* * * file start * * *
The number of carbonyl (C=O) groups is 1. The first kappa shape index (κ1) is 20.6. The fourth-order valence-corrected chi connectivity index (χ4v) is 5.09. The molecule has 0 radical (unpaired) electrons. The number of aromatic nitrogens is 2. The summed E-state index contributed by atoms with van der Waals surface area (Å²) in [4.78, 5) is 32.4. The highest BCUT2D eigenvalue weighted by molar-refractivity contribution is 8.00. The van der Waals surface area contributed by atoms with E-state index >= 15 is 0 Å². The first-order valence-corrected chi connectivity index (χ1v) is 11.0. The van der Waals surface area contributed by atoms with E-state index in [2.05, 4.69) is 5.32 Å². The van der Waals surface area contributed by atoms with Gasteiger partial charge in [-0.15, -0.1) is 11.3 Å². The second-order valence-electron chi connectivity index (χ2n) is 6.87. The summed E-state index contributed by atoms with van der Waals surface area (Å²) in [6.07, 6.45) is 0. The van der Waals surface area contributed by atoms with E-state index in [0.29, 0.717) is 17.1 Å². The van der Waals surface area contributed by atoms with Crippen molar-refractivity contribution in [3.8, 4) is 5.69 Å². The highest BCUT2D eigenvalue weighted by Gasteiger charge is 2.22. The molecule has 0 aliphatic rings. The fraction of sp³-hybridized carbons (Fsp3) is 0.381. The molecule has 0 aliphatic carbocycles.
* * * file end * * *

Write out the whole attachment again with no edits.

The number of carbonyl (C=O) groups is 1. The first kappa shape index (κ1) is 20.6. The fourth-order valence-corrected chi connectivity index (χ4v) is 5.09. The molecule has 0 radical (unpaired) electrons. The number of aromatic nitrogens is 2. The summed E-state index contributed by atoms with van der Waals surface area (Å²) in [4.78, 5) is 32.4. The highest BCUT2D eigenvalue weighted by molar-refractivity contribution is 8.00. The van der Waals surface area contributed by atoms with E-state index >= 15 is 0 Å². The first-order valence-corrected chi connectivity index (χ1v) is 11.0. The van der Waals surface area contributed by atoms with E-state index in [2.05, 4.69) is 5.32 Å². The van der Waals surface area contributed by atoms with Gasteiger partial charge in [-0.15, -0.1) is 11.3 Å². The second-order valence-electron chi connectivity index (χ2n) is 6.87. The summed E-state index contributed by atoms with van der Waals surface area (Å²) in [6.07, 6.45) is 0. The van der Waals surface area contributed by atoms with E-state index in [0.29, 0.717) is 17.1 Å². The van der Waals surface area contributed by atoms with Crippen molar-refractivity contribution in [3.8, 4) is 5.69 Å². The highest BCUT2D eigenvalue weighted by Gasteiger charge is 2.22. The molecule has 0 aliphatic rings. The fraction of sp³-hybridized carbons (Fsp3) is 0.381. The molecule has 0 aliphatic carbocycles.